More than one reader has written to ask about offers for TV streaming devices that seem too good to be true.

One reader this week asked about a device he’d seen at a local gun show that offered more than 100 cable channels, 30 movie channels and 120 sports channels with no blackouts for any pro sports game, plus cable news and local networks — all for no monthly fees.

The streaming device (that I shall not name) costs $249.

He wanted to know whether there’s a catch.

Yes. There’s a big catch.

The streams are pirated content.

You may have seen signs at busy intersections for “unlocked Amazon Fire TV sticks” that offer similar packages of every channel under the sun. I’ve seen these for sale at the State Fair of Texas. Craigslist is full of ads for “loaded Fire TV sticks.”

How does this work?

This is a simplified explanation. I’m sure people will be writing in to tell me I don’t know what I’m talking about and everything is on the up and up.

There is an app called KODI, which is a legitimate and very nice media streaming program that can play your own movie collection or streams from the internet.

There is nothing illegal about downloading or using KODI to watch video content you own.

There are people who load KODI onto inexpensive Fire TV sticks and then preload third-party add-ons (kind of like bookmarks) that point to servers offering pirated video streams.

These video servers pop up for a while, until they get found out and shut down, then they disappear and then pop up again with new addresses. The add-ons need to be constantly updated as the server addresses change or they just stop working.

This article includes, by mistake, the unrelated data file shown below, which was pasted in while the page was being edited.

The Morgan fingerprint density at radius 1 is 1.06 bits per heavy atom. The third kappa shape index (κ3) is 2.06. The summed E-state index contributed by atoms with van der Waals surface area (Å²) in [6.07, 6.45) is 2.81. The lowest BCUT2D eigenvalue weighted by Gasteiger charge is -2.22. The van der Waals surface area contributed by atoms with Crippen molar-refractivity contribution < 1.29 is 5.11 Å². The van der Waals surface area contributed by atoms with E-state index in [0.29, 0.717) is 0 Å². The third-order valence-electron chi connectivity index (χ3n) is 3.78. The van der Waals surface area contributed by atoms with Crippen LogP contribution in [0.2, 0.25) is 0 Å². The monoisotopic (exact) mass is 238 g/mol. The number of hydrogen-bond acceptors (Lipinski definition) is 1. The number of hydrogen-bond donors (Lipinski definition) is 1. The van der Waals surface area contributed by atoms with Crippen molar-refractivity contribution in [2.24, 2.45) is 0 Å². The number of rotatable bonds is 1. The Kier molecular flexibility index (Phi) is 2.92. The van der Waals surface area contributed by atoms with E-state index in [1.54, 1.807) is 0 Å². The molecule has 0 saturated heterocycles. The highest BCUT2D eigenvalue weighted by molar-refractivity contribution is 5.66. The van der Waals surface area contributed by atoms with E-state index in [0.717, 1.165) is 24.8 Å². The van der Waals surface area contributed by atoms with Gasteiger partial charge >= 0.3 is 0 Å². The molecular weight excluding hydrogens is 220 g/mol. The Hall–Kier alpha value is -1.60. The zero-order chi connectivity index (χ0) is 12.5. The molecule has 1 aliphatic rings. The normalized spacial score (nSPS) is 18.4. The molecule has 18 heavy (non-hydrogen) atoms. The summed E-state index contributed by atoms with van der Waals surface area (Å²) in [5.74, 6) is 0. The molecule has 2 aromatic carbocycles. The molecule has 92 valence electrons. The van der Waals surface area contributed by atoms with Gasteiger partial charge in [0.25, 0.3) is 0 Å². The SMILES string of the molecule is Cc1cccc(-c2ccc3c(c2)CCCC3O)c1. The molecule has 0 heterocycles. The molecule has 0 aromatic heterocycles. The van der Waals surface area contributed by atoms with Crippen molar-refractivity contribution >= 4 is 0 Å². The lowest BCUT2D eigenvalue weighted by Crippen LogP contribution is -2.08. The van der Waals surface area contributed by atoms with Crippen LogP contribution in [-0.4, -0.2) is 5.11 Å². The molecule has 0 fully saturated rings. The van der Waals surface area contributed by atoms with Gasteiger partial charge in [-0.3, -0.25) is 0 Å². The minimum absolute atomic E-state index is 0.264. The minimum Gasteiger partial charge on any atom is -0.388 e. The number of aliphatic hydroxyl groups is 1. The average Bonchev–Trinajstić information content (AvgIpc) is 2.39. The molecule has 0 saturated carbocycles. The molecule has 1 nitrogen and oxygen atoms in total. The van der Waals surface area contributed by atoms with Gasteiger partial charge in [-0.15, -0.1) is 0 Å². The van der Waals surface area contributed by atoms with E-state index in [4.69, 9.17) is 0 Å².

If you keep up with the new addresses, you can continue watching.

Some people argue that if you are just viewing a video stream, nothing is stored on your device, so you are not in possession of any of the pirated content and are not breaking the law.

I’m not going to debate the legality of watching a video stream you didn’t pay for.

But even KODI realizes that its software is sometimes used for illegal streaming and advises against it.

There is no such thing as a free lunch. It might even land you in legal trouble. KXAS-TV (NBC5) recently reported on the illegal streaming on Fire TV sticks and reminded viewers that the FBI says criminal copyright infringement, including infringement without monetary gain, is punishable by up to five years in federal prison and a fine of $250,000.



Jim Rossman writes for The Dallas Morning News. He may be reached at


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